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Kevin Cassidy opens up on tragic loss of Gaoth Dobhair team-mate
"When it happened you don't really care about football"
Last Updated: 08/02/19 2:10pm
Gaoth Dobhair footballer Kevin Cassidy discusses the tragic loss of a team-mate after a car crash claimed the lives of four young men in Donegal.
On the field of play, it's been quite the few months for Gaoth Dobhair. Picking up their first county title since 2006, they went on to create history by winning a historic Ulster title and in the process became the first Donegal club to triumph in the province since 1975.
As they emerged through the Christmas period looking ahead to the upcoming All-Ireland semi-final against Corofin, the small Gaeltacht community was rocked two weeks ago following the road accident in the area.
CLG Gaoth Dobhair club man Mícheál Roarty was among the victims. John Harley, Daniel Scott and Shaun Harkin were also killed in the crash.
"Mícheál Roarty was a team-mate of ours," explained Cassidy. "He trained with us that Saturday morning and then he was supposed to train on the Sunday but the accident happened.
"So he would have been around our squad. A very talented player, a serious character. Everybody knew him. If there was ever a night out, he was always there. You're still waiting to see him pop up or you're still waiting to see him come out of a changing room. It's tough for us but for the family it must be really, really tough. All we can do is try and do as much as we can to try and help with that.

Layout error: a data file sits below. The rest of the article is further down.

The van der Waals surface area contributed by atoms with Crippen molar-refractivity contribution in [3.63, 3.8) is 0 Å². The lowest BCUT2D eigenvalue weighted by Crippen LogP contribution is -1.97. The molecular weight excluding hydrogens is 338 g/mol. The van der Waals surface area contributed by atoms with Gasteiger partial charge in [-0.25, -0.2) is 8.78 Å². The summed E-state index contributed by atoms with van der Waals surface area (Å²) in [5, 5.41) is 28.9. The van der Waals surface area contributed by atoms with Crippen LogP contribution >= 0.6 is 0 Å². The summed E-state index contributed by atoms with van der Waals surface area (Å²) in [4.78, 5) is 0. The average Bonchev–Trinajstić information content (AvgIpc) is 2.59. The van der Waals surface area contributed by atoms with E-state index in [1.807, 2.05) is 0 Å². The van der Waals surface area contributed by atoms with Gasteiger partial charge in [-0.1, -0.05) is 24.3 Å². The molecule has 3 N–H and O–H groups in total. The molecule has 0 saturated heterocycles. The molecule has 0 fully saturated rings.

"It was tough I suppose at the start, very tough," he added. "I think none of our players were thinking about Corofin this time last week, it was all about shock and trying to process it all. Since then we've kind of regrouped, we went back training the night after the funeral.
"It was good to be back with the boys and get back to something that feels normal to you. The last couple of days were something I've never ever experienced before in my life. The parish was just completely raw and numb. To get back to the sanctuary of the GAA pitch was good. Since then we've just rolled with it."
Such a tragedy puts perspective on things, and Cassidy says football became secondary.
"Obviously when it happened you don't really care about football to be honest," he said. "But then in the back of your mind, you're thinking you've the biggest game of your life to play in a week or so time, so you have to get ready. That's really what we've been doing.
"I think it's important to distance the two. Obviously Mícheál was a good friend but I don't think you can go and make a crusade out of something and try to say we're going to do this.
"All we can do is next Saturday in Carrick-on-Shannon, try and put our performance that our supporters would be proud of, hopefully Mícheál's family would be proud of. That's all we can really do."